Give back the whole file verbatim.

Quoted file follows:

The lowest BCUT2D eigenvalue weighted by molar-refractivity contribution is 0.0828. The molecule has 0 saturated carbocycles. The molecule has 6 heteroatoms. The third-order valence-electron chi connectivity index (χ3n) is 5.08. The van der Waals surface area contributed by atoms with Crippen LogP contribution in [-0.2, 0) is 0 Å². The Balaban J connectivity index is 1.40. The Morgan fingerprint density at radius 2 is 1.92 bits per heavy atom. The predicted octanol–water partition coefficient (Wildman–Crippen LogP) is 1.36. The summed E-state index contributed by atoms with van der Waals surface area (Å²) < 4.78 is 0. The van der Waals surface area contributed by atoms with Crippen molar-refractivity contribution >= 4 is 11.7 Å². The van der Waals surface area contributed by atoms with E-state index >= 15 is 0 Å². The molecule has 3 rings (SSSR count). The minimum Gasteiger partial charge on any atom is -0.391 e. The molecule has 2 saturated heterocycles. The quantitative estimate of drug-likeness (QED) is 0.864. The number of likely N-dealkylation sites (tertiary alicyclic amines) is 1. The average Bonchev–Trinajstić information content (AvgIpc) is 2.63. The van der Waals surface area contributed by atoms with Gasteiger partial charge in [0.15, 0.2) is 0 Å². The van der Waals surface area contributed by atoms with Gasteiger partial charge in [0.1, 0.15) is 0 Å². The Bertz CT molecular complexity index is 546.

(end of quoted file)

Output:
The lowest BCUT2D eigenvalue weighted by molar-refractivity contribution is 0.0828. The molecule has 0 saturated carbocycles. The molecule has 6 heteroatoms. The third-order valence-electron chi connectivity index (χ3n) is 5.08. The van der Waals surface area contributed by atoms with Crippen LogP contribution in [-0.2, 0) is 0 Å². The Balaban J connectivity index is 1.40. The Morgan fingerprint density at radius 2 is 1.92 bits per heavy atom. The predicted octanol–water partition coefficient (Wildman–Crippen LogP) is 1.36. The summed E-state index contributed by atoms with van der Waals surface area (Å²) < 4.78 is 0. The van der Waals surface area contributed by atoms with Crippen molar-refractivity contribution >= 4 is 11.7 Å². The van der Waals surface area contributed by atoms with E-state index >= 15 is 0 Å². The molecule has 3 rings (SSSR count). The minimum Gasteiger partial charge on any atom is -0.391 e. The molecule has 2 saturated heterocycles. The quantitative estimate of drug-likeness (QED) is 0.864. The number of likely N-dealkylation sites (tertiary alicyclic amines) is 1. The average Bonchev–Trinajstić information content (AvgIpc) is 2.63. The van der Waals surface area contributed by atoms with Gasteiger partial charge in [0.15, 0.2) is 0 Å². The van der Waals surface area contributed by atoms with Gasteiger partial charge in [0.1, 0.15) is 0 Å². The Bertz CT molecular complexity index is 546.